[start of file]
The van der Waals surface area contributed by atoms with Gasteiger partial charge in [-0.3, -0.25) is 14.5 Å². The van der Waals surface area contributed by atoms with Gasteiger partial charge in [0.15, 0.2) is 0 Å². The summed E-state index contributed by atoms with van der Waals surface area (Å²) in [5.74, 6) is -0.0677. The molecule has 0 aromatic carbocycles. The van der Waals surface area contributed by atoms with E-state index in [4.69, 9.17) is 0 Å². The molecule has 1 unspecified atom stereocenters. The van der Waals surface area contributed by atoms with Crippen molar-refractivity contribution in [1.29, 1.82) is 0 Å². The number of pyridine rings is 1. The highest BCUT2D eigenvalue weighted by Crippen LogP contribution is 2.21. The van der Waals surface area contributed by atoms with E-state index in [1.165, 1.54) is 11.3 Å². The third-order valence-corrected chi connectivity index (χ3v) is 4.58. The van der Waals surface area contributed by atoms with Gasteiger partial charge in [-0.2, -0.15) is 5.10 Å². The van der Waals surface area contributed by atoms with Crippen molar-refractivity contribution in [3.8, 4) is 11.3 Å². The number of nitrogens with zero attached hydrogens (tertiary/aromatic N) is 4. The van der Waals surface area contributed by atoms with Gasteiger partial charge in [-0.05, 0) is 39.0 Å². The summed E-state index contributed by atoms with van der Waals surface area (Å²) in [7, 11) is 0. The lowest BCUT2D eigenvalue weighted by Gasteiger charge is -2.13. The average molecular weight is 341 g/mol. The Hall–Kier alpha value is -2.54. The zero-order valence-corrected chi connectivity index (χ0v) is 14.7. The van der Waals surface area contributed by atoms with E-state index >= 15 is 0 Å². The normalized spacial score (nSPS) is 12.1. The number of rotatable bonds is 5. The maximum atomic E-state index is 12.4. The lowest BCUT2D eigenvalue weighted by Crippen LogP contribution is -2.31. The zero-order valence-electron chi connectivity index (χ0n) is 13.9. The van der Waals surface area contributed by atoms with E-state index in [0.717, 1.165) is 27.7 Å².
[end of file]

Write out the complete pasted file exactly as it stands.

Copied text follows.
The van der Waals surface area contributed by atoms with Gasteiger partial charge in [-0.3, -0.25) is 14.5 Å². The van der Waals surface area contributed by atoms with Gasteiger partial charge in [0.15, 0.2) is 0 Å². The summed E-state index contributed by atoms with van der Waals surface area (Å²) in [5.74, 6) is -0.0677. The molecule has 0 aromatic carbocycles. The van der Waals surface area contributed by atoms with E-state index in [4.69, 9.17) is 0 Å². The molecule has 1 unspecified atom stereocenters. The van der Waals surface area contributed by atoms with Crippen molar-refractivity contribution in [1.29, 1.82) is 0 Å². The number of pyridine rings is 1. The highest BCUT2D eigenvalue weighted by Crippen LogP contribution is 2.21. The van der Waals surface area contributed by atoms with E-state index in [1.165, 1.54) is 11.3 Å². The third-order valence-corrected chi connectivity index (χ3v) is 4.58. The van der Waals surface area contributed by atoms with Gasteiger partial charge in [-0.2, -0.15) is 5.10 Å². The van der Waals surface area contributed by atoms with Crippen molar-refractivity contribution in [3.8, 4) is 11.3 Å². The number of nitrogens with zero attached hydrogens (tertiary/aromatic N) is 4. The van der Waals surface area contributed by atoms with Gasteiger partial charge in [-0.05, 0) is 39.0 Å². The summed E-state index contributed by atoms with van der Waals surface area (Å²) in [7, 11) is 0. The lowest BCUT2D eigenvalue weighted by Gasteiger charge is -2.13. The average molecular weight is 341 g/mol. The Hall–Kier alpha value is -2.54. The zero-order valence-corrected chi connectivity index (χ0v) is 14.7. The van der Waals surface area contributed by atoms with E-state index >= 15 is 0 Å². The normalized spacial score (nSPS) is 12.1. The number of rotatable bonds is 5. The maximum atomic E-state index is 12.4. The lowest BCUT2D eigenvalue weighted by Crippen LogP contribution is -2.31. The zero-order valence-electron chi connectivity index (χ0n) is 13.9. The van der Waals surface area contributed by atoms with E-state index in [0.717, 1.165) is 27.7 Å².